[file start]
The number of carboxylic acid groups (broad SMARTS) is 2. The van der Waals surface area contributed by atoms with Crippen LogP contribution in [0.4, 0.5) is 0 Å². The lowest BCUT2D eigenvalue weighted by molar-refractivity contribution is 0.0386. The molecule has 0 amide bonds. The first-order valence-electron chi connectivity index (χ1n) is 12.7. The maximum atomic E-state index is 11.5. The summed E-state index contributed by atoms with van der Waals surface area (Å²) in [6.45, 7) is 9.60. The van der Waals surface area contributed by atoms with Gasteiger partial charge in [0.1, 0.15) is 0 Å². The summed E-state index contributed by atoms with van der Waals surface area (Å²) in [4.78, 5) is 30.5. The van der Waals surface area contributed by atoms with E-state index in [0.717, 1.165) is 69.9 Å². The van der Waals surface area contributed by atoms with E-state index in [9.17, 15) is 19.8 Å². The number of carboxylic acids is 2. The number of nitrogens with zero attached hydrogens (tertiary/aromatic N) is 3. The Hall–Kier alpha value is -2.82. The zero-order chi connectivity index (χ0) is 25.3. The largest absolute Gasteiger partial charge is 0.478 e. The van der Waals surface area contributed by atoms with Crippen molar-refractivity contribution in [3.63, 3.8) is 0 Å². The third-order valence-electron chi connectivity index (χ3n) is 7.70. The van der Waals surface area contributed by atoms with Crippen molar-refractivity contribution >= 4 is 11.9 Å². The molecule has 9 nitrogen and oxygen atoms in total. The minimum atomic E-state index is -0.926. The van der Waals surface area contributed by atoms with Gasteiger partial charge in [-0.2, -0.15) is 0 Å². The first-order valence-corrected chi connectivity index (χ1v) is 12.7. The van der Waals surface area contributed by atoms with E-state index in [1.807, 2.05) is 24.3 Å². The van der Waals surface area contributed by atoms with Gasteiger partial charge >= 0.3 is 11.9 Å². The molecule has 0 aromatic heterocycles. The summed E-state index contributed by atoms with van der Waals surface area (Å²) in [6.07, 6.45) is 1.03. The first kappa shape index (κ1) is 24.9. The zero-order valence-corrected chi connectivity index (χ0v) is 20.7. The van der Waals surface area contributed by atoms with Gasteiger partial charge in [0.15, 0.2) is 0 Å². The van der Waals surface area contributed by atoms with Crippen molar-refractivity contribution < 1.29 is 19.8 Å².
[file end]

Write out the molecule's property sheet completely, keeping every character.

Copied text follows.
The number of carboxylic acid groups (broad SMARTS) is 2. The van der Waals surface area contributed by atoms with Crippen LogP contribution in [0.4, 0.5) is 0 Å². The lowest BCUT2D eigenvalue weighted by molar-refractivity contribution is 0.0386. The molecule has 0 amide bonds. The first-order valence-electron chi connectivity index (χ1n) is 12.7. The maximum atomic E-state index is 11.5. The summed E-state index contributed by atoms with van der Waals surface area (Å²) in [6.45, 7) is 9.60. The van der Waals surface area contributed by atoms with Gasteiger partial charge in [0.1, 0.15) is 0 Å². The summed E-state index contributed by atoms with van der Waals surface area (Å²) in [4.78, 5) is 30.5. The van der Waals surface area contributed by atoms with E-state index in [0.717, 1.165) is 69.9 Å². The van der Waals surface area contributed by atoms with E-state index in [9.17, 15) is 19.8 Å². The number of carboxylic acids is 2. The number of nitrogens with zero attached hydrogens (tertiary/aromatic N) is 3. The Hall–Kier alpha value is -2.82. The zero-order chi connectivity index (χ0) is 25.3. The largest absolute Gasteiger partial charge is 0.478 e. The van der Waals surface area contributed by atoms with Crippen molar-refractivity contribution in [3.63, 3.8) is 0 Å². The third-order valence-electron chi connectivity index (χ3n) is 7.70. The van der Waals surface area contributed by atoms with Crippen molar-refractivity contribution >= 4 is 11.9 Å². The molecule has 9 nitrogen and oxygen atoms in total. The minimum atomic E-state index is -0.926. The van der Waals surface area contributed by atoms with Gasteiger partial charge in [-0.2, -0.15) is 0 Å². The first-order valence-corrected chi connectivity index (χ1v) is 12.7. The van der Waals surface area contributed by atoms with E-state index in [1.807, 2.05) is 24.3 Å². The van der Waals surface area contributed by atoms with Gasteiger partial charge >= 0.3 is 11.9 Å². The molecule has 0 aromatic heterocycles. The summed E-state index contributed by atoms with van der Waals surface area (Å²) in [6.07, 6.45) is 1.03. The first kappa shape index (κ1) is 24.9. The zero-order valence-corrected chi connectivity index (χ0v) is 20.7. The van der Waals surface area contributed by atoms with Gasteiger partial charge in [0.15, 0.2) is 0 Å². The van der Waals surface area contributed by atoms with Crippen molar-refractivity contribution < 1.29 is 19.8 Å².